Keyboard transcriptions are often over-egged puddings, the transcriber blithely drowning simple lyrical songs in buckets of octaves, arpeggios, scales and roulades. Angela Hewitt’s spacious, uncluttered approach revels unashamedly in the pianism while still letting the original songs sing.
I fell in love with Gieseking’s filigree-free version of Strauss’s ‘Freundliche Vision’. Reger’s affectionate but respectful renditions of Strauss’s songs, including the glorious ‘Morgen!’, stretch the piano’s singing abilities. No pianist who has accompanied ‘Allerseelen’ can resist the chance to ‘sing’ it as Hewitt does. And there are treasures here—Wilhelm Kempff’s limpid arrangement of Gluck’s greatest five minutes—Orpheus’s Lament and the Dance of the Blessed Spirits—should be on every pianist’s birthday list. Ernesto Halffter’s arrangements of De Falla’s Siete canciones populares españolas are translucent and characterful, Hewitt thrilling. The succession of slow songs is a little static, but we end, neatly, with Grainger transcribing Gershwin and Siloti transcribing Grainger.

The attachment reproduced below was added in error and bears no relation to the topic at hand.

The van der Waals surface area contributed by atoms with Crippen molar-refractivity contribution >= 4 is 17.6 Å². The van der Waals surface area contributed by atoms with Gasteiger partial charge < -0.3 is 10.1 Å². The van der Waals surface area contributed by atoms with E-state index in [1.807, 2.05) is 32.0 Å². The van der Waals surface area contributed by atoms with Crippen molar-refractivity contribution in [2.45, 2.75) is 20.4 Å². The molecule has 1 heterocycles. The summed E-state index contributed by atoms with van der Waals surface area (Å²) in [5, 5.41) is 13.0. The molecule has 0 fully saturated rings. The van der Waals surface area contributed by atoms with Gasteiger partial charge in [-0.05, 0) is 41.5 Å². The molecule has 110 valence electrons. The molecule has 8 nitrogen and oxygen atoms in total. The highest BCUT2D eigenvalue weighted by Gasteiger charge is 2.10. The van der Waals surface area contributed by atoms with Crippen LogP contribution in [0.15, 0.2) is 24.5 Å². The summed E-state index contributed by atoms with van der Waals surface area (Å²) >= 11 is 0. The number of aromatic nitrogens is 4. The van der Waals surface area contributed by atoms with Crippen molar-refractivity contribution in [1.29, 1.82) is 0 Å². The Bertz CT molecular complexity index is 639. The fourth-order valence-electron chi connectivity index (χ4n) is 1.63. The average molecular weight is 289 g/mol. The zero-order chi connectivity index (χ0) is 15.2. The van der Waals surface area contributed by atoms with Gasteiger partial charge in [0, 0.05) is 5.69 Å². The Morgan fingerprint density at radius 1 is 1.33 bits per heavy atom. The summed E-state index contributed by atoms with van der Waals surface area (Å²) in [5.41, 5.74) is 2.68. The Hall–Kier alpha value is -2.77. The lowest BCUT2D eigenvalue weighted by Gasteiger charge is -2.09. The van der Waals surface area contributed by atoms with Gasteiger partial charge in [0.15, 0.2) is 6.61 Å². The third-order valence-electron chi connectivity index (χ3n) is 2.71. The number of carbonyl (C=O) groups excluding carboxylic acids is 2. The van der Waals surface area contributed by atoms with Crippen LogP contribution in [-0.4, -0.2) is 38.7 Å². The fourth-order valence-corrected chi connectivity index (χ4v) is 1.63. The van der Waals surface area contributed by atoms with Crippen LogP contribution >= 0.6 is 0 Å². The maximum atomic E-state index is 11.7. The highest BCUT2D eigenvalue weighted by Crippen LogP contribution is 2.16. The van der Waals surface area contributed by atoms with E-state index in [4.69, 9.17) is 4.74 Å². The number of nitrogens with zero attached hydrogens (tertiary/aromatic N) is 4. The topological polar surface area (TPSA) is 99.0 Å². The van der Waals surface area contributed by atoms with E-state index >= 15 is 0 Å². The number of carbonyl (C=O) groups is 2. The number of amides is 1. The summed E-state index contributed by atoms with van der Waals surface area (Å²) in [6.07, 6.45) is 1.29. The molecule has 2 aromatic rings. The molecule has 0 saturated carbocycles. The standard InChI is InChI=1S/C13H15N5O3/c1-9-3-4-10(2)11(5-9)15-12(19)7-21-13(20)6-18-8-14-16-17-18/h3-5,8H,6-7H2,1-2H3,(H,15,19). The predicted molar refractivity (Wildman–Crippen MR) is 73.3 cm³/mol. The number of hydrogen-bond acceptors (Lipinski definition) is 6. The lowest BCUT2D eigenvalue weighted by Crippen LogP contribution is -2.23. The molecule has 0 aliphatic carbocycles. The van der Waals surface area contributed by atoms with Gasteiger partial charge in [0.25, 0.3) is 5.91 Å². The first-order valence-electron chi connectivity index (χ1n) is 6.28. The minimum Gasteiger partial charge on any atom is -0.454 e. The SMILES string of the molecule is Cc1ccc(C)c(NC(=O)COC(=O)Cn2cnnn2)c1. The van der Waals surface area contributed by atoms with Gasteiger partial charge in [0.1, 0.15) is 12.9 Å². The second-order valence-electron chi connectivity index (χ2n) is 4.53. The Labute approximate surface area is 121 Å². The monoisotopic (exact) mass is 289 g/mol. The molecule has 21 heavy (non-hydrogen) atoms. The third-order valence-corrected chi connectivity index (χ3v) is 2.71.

The real treats are Hewitt’s own arrangements. Gottfried Heinrich Stölzel’s famously misattributed ‘Bist du bei mir’ sounds a touch reserved, but Mahler’s Adagietto from the Fifth Symphony is as heart-rending as the original. Hewitt creates a compelling duet scenario from Grieg’s ‘Ich liebe dich’ which is sparklingly gorgeous.
The engaging liner notes weave a thread through Hewitt’s own memories as well as the parent music. In all, this beautifully recorded recital is a gift to all song-loving pianists who wrestle with the instrument’s stubbornly percussive nature.